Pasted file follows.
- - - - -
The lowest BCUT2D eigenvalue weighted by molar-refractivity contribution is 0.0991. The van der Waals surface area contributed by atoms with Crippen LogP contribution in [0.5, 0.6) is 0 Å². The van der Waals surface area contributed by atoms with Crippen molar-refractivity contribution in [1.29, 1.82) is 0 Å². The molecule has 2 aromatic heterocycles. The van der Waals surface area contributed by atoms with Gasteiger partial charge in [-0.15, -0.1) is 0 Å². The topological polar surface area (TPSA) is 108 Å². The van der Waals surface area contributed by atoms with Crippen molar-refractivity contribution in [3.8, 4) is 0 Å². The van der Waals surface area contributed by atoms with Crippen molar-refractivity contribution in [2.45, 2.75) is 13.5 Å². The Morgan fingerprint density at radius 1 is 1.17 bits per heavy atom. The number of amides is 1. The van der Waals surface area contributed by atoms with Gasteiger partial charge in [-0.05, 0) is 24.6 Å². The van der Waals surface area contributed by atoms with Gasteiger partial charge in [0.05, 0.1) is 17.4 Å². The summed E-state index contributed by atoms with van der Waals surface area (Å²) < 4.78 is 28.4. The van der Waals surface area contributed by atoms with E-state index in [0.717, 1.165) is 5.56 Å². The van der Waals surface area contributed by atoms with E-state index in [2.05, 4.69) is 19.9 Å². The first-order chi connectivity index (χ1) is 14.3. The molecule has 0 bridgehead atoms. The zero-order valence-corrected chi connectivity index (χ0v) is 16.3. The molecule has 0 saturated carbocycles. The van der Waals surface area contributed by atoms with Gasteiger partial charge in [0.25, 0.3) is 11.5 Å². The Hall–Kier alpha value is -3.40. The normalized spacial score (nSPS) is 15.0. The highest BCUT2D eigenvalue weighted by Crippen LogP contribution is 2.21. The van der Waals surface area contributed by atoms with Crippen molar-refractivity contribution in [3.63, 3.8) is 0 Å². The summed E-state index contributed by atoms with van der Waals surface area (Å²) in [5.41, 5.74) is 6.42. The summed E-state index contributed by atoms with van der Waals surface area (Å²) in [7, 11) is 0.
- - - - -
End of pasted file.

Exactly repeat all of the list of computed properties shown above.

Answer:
The lowest BCUT2D eigenvalue weighted by molar-refractivity contribution is 0.0991. The van der Waals surface area contributed by atoms with Crippen LogP contribution in [0.5, 0.6) is 0 Å². The van der Waals surface area contributed by atoms with Crippen molar-refractivity contribution in [1.29, 1.82) is 0 Å². The molecule has 2 aromatic heterocycles. The van der Waals surface area contributed by atoms with Gasteiger partial charge in [-0.15, -0.1) is 0 Å². The topological polar surface area (TPSA) is 108 Å². The van der Waals surface area contributed by atoms with Crippen molar-refractivity contribution in [3.8, 4) is 0 Å². The van der Waals surface area contributed by atoms with Crippen molar-refractivity contribution in [2.45, 2.75) is 13.5 Å². The Morgan fingerprint density at radius 1 is 1.17 bits per heavy atom. The number of amides is 1. The van der Waals surface area contributed by atoms with Gasteiger partial charge in [-0.05, 0) is 24.6 Å². The van der Waals surface area contributed by atoms with Gasteiger partial charge in [0.05, 0.1) is 17.4 Å². The summed E-state index contributed by atoms with van der Waals surface area (Å²) < 4.78 is 28.4. The van der Waals surface area contributed by atoms with E-state index in [0.717, 1.165) is 5.56 Å². The van der Waals surface area contributed by atoms with E-state index in [2.05, 4.69) is 19.9 Å². The first-order chi connectivity index (χ1) is 14.3. The molecule has 0 bridgehead atoms. The zero-order valence-corrected chi connectivity index (χ0v) is 16.3. The molecule has 0 saturated carbocycles. The van der Waals surface area contributed by atoms with Gasteiger partial charge in [0.25, 0.3) is 11.5 Å². The Hall–Kier alpha value is -3.40. The normalized spacial score (nSPS) is 15.0. The highest BCUT2D eigenvalue weighted by Crippen LogP contribution is 2.21. The van der Waals surface area contributed by atoms with Crippen molar-refractivity contribution in [3.63, 3.8) is 0 Å². The summed E-state index contributed by atoms with van der Waals surface area (Å²) in [5.41, 5.74) is 6.42. The summed E-state index contributed by atoms with van der Waals surface area (Å²) in [7, 11) is 0.